US sporting goods retailer REI surprised the real estate world last month when it put its never-been-used headquarters in a Seattle suburb up for sale, a striking example of how the pandemic is reshaping office demand.
The property didn't sit around long, however. This week, Facebook bought it for $368m (€310m), delivering a profit to REI and adding to a trio of buildings the social media giant has already leased nearby.
The quick listing and sale highlights the topsy-turvy nature of commercial-property markets six months after Covid-19 forced people to work from home, leaving skyscrapers and office parks vacant.
It also shows the wide variation among employers as they weigh their future real estate needs, said Greg Johnson, president of Wright Runstad & Co, which developed the Seattle headquarters. While REI chose to scatter workers across multiple sites, Facebook "has said we're hiring like crazy and we want to have places for people to sit in close proximity," Johnson said. "Everything in between is going on, as well."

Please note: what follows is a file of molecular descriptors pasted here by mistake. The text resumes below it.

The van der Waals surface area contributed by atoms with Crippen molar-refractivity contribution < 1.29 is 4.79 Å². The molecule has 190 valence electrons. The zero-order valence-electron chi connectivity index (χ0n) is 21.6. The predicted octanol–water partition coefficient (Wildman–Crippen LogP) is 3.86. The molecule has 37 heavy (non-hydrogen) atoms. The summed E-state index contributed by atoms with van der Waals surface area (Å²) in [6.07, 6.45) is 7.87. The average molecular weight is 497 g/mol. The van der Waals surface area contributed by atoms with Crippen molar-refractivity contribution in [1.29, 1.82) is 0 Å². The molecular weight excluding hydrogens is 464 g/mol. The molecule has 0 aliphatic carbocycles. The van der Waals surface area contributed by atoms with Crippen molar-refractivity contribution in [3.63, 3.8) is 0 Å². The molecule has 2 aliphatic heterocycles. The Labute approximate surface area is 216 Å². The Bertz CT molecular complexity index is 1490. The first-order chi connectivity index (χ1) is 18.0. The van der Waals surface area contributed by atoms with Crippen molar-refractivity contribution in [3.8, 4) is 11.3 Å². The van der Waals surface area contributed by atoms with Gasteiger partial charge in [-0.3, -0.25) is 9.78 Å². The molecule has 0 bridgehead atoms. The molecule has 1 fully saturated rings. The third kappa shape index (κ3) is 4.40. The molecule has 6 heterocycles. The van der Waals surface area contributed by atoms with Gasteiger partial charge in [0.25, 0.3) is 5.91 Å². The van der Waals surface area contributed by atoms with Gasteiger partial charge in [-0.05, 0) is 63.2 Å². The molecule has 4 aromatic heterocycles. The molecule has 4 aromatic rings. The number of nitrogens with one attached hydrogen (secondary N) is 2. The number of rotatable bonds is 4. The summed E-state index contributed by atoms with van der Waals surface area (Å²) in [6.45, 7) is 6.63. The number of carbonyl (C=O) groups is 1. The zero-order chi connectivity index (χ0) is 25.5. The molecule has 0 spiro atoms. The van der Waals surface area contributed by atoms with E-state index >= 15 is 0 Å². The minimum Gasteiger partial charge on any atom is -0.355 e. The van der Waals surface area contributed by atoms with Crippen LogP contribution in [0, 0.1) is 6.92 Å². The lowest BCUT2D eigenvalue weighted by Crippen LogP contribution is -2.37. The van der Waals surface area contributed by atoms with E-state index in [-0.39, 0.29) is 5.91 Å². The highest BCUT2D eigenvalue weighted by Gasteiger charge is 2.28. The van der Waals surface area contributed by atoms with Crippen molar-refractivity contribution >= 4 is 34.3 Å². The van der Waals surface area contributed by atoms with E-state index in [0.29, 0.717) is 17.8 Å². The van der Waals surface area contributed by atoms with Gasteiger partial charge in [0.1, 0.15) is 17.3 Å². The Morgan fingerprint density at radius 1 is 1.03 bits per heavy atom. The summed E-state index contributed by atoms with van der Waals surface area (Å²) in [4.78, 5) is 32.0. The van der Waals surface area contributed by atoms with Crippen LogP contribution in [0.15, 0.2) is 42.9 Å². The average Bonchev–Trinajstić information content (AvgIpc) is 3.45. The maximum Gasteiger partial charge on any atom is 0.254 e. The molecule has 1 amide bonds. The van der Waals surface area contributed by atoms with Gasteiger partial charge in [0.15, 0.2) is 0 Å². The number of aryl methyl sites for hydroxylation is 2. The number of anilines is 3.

Facebook's Mark Zuckerberg said earlier this year that as many as half his company's employees would work remotely in the next decade, which many real estate investors took as a bearish omen for the industry. But since then, Facebook announced a major lease in New York, a clear sign that it still wants physical offices for employees to gather and collaborate.
In Ireland, Facebook signed up before the pandemic to be the key tenant in a massive office in Dublin in the former AIB Bankcentre campus in Ballsbridge.